It’s been a busy summer for SpaceX, and this month will be no exception. One might say the beginning of August will have its ups and downs for Elon Musk and company– quite literally– with the CRS-15 mission drawing to a close and the launch of yet another satellite.
SpaceX’s Dragon will return to Earth this weekend after spending more than a month berthed at the International Space Station, signaling the end of the CRS-15 mission. The capsule is scheduled for splashdown south of the Port of Los Angeles on Friday, August 3. Should an alternative landing date be deemed necessary, Dragon’s return could be postponed until Sunday, August 5, with splashdown occuring in the same general area. Once recovered, Dragon will be brought back to the Port of Los Angeles for the unloading of any time-sensitive cargo. The remainder of Dragon’s cargo will be unloaded once the capsule has arrived at Johnson Space Center in Houston, Texas.
And on Tuesday, August 7, SpaceX plans to launch a Falcon 9 from Space Launch Complex 40 (SLC-40) at Cape Canaveral Air Force Station in Florida. Falcon will be carrying the Merah Putih (Telkom-4) communications satellite, which will provide coverage to Indonesia and India. Liftoff is scheduled for 1:19am, EDT (5:19 UTC). The Falcon 9 that will be used for this upcoming mission previously flew for the Bangabandhu-1 mission. The Merah Putih satellite will be placed in a Geostationary Transfer Orbit, and the Falcon 9’s first stage will be recovered once again, with a landing planned in the Atlantic Ocean on SpaceX’s drone ship Of Course I Still Love You.
Those who would like to watch the launch can tune in to spacex.com or the company’s YouTube channel. SpaceX’s webcasts typically begin around 20 minutes before liftoff.
Peace, love and rockets…
Steven “Swanny” Swanson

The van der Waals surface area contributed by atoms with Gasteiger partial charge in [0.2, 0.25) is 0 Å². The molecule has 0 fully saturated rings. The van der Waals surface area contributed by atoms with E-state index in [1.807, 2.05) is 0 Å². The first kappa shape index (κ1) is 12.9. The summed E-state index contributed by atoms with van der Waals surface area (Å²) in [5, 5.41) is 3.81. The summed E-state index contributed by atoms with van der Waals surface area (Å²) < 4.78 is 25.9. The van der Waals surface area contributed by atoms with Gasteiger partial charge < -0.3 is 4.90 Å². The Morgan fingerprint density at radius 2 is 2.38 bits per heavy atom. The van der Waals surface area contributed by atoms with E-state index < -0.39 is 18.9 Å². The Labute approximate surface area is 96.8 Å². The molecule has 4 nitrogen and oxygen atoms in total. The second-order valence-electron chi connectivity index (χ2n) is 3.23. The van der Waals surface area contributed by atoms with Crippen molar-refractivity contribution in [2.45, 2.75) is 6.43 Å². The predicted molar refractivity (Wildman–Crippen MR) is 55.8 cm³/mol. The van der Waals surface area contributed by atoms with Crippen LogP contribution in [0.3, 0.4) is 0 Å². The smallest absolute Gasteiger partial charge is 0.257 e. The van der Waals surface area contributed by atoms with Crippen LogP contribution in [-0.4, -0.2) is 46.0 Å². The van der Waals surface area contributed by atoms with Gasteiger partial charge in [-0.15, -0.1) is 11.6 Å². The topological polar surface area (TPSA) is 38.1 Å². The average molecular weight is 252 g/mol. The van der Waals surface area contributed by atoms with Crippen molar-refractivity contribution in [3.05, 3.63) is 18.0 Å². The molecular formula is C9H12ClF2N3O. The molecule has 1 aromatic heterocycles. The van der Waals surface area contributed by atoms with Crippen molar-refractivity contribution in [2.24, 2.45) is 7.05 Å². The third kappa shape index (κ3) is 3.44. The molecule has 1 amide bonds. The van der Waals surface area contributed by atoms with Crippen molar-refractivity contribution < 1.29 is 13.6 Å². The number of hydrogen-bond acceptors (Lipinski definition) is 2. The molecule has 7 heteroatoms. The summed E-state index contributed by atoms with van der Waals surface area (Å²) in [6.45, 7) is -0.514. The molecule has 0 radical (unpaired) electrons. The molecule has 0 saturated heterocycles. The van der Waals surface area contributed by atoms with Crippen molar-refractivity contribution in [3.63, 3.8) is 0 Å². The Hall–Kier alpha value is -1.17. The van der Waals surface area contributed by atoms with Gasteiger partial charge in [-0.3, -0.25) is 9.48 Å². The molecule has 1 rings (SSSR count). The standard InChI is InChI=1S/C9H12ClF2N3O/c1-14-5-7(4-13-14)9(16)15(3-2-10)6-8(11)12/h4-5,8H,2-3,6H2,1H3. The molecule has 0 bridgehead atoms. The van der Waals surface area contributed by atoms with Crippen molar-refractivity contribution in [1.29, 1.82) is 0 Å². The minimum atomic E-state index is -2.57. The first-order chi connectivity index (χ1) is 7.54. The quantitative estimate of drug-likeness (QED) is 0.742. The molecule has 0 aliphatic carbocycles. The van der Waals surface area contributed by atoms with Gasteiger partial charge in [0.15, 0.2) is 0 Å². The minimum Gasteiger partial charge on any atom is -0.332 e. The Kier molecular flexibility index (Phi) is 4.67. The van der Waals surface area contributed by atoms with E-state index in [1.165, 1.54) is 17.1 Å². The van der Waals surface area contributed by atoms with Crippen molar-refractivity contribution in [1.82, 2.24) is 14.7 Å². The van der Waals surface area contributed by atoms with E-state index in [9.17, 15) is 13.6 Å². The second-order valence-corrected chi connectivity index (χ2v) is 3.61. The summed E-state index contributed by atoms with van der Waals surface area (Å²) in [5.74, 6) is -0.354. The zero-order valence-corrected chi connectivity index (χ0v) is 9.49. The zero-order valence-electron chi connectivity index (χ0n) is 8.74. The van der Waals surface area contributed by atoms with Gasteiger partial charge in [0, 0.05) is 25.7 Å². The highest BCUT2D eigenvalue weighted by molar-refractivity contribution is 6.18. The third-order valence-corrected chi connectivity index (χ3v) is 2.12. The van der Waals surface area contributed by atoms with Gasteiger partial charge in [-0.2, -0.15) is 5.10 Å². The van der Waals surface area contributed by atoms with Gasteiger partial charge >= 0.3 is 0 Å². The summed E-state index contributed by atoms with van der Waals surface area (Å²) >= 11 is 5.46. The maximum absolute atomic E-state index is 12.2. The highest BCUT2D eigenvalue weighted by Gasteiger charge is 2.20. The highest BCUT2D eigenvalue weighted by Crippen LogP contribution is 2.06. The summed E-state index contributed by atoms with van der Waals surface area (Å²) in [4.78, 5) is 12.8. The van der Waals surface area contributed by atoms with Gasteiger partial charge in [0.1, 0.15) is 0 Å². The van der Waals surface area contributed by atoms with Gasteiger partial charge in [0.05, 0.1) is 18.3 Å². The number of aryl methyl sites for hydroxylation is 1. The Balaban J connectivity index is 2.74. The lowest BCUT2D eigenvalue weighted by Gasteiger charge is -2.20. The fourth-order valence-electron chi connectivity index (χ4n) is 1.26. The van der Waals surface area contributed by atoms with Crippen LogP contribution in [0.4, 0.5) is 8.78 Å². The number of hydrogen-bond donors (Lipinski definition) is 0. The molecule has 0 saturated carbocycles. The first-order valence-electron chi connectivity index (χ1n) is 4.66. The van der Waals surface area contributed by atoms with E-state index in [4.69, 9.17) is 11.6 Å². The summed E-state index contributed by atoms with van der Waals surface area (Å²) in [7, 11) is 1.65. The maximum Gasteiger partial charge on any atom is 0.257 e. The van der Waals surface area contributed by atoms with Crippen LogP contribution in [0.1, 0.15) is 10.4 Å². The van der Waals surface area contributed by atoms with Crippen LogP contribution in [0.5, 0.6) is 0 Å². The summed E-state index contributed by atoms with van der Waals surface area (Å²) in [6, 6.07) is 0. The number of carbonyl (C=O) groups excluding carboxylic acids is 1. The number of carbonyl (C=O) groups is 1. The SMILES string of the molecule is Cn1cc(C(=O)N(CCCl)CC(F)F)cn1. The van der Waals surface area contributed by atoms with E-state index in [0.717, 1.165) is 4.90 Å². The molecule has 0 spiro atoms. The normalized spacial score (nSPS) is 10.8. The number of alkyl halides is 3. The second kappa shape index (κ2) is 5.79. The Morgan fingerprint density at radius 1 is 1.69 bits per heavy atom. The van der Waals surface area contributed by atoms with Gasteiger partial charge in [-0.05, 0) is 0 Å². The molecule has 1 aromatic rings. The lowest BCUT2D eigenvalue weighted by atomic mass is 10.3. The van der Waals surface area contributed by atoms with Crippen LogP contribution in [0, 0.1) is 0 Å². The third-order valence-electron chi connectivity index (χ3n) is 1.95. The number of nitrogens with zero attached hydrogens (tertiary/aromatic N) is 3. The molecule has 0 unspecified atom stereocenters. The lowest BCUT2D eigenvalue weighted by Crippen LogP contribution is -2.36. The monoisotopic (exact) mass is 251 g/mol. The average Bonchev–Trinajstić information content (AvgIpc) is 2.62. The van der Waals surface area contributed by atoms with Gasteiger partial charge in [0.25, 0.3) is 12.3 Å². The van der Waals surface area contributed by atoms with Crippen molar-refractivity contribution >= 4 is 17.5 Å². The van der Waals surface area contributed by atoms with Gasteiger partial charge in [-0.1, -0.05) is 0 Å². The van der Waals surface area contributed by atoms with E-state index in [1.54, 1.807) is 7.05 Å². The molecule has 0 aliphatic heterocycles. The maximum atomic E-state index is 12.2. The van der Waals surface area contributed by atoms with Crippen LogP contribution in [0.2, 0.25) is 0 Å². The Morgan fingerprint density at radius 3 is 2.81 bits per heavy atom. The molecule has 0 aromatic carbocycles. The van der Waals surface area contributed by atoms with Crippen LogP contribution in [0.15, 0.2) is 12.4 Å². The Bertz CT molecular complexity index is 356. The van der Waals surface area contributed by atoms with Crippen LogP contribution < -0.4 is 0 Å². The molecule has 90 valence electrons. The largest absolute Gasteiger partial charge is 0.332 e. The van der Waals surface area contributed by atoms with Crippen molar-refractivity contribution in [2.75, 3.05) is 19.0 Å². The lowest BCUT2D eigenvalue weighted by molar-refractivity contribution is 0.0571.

Years ago, a young man found himself about to finish grad school, and began to contemplate his career path in life for the first time. He knew that he wanted to be in a field in science and technology–which was fitting, given that his bachelor’s was in Engineering Physics and that the advanced degree he was about to earn was in Computer Systems.
Finding one’s passion is one of the easier–and more enjoyable–pursuits in life, but finding a way to make a productive career out of it is something that precious few among us are fortunate enough to achieve (and even fewer now with the loss of so many of the jobs that people go to college for). The more the young man thought about it, the more sure he became aware that he was not content to spend the rest of his life “sitting in an office all day long every day.” Long before he would be eventually be introduced to the ‘Verse, this much he knew: he aimed to misbehave. From there, deciding to become an astronaut almost seemed like the logical course. He had no idea if such a thing would really prove possible in the end–but doing the impossible makes us mighty. Continue Reading
Howdy. Chris here. This post is going to be a little off the beaten path from what we usually do here at Take Back the Sky, but as an educator, I wanted to share something that affected me very deeply, both personally and professionally. I hope you don’t mind.